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Gov. Gavin Newsom and legislative leaders reached a nearly $300 million budget agreement on June 21 that closes a $46.8 billion deficit that was projected for the coming fiscal year with across-the-board cuts of nearly 8% to every department. 

The $297.5 billion budget is proposed for both the 2024-25 fiscal year and the 2025-26 fiscal years, a maneuver the governor in May called a “budget year, plus one” proposal that he said would help bring spending in line with revenue projections over the next two years.  

“This agreement sets the state on a path for long-term fiscal stability—addressing the current shortfall and strengthening budget resilience down the road,” Newsom said. “We’re making sure to preserve programs that serve millions of Californians, including key funding for education, health care, expanded behavioral health services, and combatting homelessness.”

The gap was closed with a combination of $16 billion in cuts and other financial tricks, such as $13.6 billion in additional revenue sources and internal borrowing from special funds. It shifts around $6 billion in spending, delays or defers over $5 billion in payments, and draws over $12 billion over the next two fiscal years from the state’s Budget Stabilization Account known as the rainy-day fund. 

The cuts include $1.1 billion to various affordable housing programs and $500 million from the California Student Housing Revolving Loan Program, which was established in 2022 and gives zero-interest loans to universities and colleges to build affordable housing. 

About $2.2 billion is saved by the 7.95% cut to every department’s budget. An additional $1.5 billion was reduced from departments’ budget to fill vacancies.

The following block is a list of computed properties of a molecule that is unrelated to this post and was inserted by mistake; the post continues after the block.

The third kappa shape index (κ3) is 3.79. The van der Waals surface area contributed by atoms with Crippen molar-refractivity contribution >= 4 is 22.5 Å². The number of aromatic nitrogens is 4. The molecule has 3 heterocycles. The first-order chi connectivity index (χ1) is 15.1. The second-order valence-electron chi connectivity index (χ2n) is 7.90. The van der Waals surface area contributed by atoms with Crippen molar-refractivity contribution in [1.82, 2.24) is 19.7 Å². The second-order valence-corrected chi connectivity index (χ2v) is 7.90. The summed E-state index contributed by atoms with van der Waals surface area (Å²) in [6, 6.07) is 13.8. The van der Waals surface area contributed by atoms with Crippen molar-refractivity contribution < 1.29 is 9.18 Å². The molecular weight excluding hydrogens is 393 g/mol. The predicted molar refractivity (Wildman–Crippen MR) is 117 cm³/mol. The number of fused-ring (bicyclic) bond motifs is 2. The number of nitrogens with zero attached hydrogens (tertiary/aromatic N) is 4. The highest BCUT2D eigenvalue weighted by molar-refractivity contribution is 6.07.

Senate President Pro Tempore Mike McGuire, D-Marin, said cuts were less than anticipated in May but would still be felt. 

“This is a tough budget year, but it also isn’t the budget situation we were originally fearing,” McGuire said. 

“This balanced budget helps tackle some of our toughest challenges with resources to combat the homelessness crisis, investments in housing, and funding to fight wildfires and retail theft,” he said. 

Assembly Speaker Robert Rivas, D-Salinas, said the budget prioritized “affordability and long-term stability.”

“We secured crucial investments to lower housing costs and keep people in their homes, and to sustain essential programs that help vulnerable families thrive,” Rivas said. 

Some of the new revenue sources in the agreement include limiting the business tax credit to $5 million in each of the next three tax years, which would raise about $15 billion over the next three fiscal years. 

The budget bill must be approved by the full legislature before being finalized with the governor’s signature. 

Copyright © 2024 Bay City News, Inc.  

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